As part of the discovery process, the restaurant served interrogatories to Respondent's clients. " Interrogatory 12" asked the clients to disclose the facts upon which they were relying to support their claim that the restaurant had served alcohol to the driver knowing he was already intoxicated, including names and addresses of anyone knowledge of these facts. Respondent did not include the waitress's name in response to Interrogatory 12, although he disclosed the name in another part of the discovery. During deposition in 2001 by the restaurant's counsel, the waitress testified that the driver did not appear to be intoxicated when she served him.

In opening statements at trial in 2003, counsel for the restaurant told the jury

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that the waitress would testify that the driver was not visibly intoxicated at the grand opening and that no witness would testify to the contrary. On the Sunday following the first week of trial, the waitress came to Respondent's office and told him that she had lied in the deposition and she planned on telling " the truth" at trial.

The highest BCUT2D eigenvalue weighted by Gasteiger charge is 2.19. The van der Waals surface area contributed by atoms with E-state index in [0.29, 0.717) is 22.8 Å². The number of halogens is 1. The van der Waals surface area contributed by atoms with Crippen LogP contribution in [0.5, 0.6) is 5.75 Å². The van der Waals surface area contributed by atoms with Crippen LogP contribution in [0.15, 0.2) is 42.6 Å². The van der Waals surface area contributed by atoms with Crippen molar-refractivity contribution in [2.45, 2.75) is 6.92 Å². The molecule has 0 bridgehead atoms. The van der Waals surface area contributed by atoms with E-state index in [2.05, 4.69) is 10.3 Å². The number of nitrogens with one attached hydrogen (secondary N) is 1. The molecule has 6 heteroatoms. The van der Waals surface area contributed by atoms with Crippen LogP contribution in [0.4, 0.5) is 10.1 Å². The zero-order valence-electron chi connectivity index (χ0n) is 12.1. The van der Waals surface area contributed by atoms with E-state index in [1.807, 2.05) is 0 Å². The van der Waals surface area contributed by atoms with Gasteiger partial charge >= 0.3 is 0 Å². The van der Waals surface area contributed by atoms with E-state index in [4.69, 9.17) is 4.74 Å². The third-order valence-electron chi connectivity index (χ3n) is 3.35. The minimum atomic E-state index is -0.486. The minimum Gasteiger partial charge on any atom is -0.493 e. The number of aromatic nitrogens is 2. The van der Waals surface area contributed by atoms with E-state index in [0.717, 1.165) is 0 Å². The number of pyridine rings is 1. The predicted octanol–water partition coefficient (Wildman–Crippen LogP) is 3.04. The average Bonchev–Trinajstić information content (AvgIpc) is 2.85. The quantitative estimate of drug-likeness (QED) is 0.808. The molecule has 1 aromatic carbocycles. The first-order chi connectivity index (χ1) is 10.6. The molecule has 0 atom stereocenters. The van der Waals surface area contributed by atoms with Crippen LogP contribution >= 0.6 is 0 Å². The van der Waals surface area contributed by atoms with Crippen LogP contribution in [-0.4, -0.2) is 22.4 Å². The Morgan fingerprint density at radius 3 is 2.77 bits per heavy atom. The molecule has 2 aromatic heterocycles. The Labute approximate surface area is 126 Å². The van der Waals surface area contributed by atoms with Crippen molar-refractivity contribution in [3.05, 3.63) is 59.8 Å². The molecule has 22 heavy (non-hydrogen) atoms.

Indiana Trial Rule 26(E)(2)(b) provides:

A party is under a duty seasonably to amend a prior response if he obtains information upon the basis of which . . . he knows that the response though correct when made is no longer true and the circumstances are such that a failure to amend the response is in substance a knowing concealment.

Respondent did not notify the restaurant's counsel of his conversation with the waitress, nor did he update the response to Interrogatory 12 to render it accurate.

The next day, Respondent called the waitress as a witness, who testified that she served the driver alcohol more than once and that he was visibly intoxicated before leaving the event. She admitted that she had not told the truth in her deposition testimony.

This Court reversed the eventual verdict against the restaurant, finding that Respondent had committed misconduct that required remand for a new trial. See Outback Steakhouse of Florida, Inc., v. Markley, 856 N.E.2d 65 (Ind. 2006). " Indiana discovery rules are specifically designed to avoid surprise and . . . trial by ambush . . . . We have consistently rejected a 'gaming view' of the litigation process." Id. at 76 (citation omitted). The case was later settled.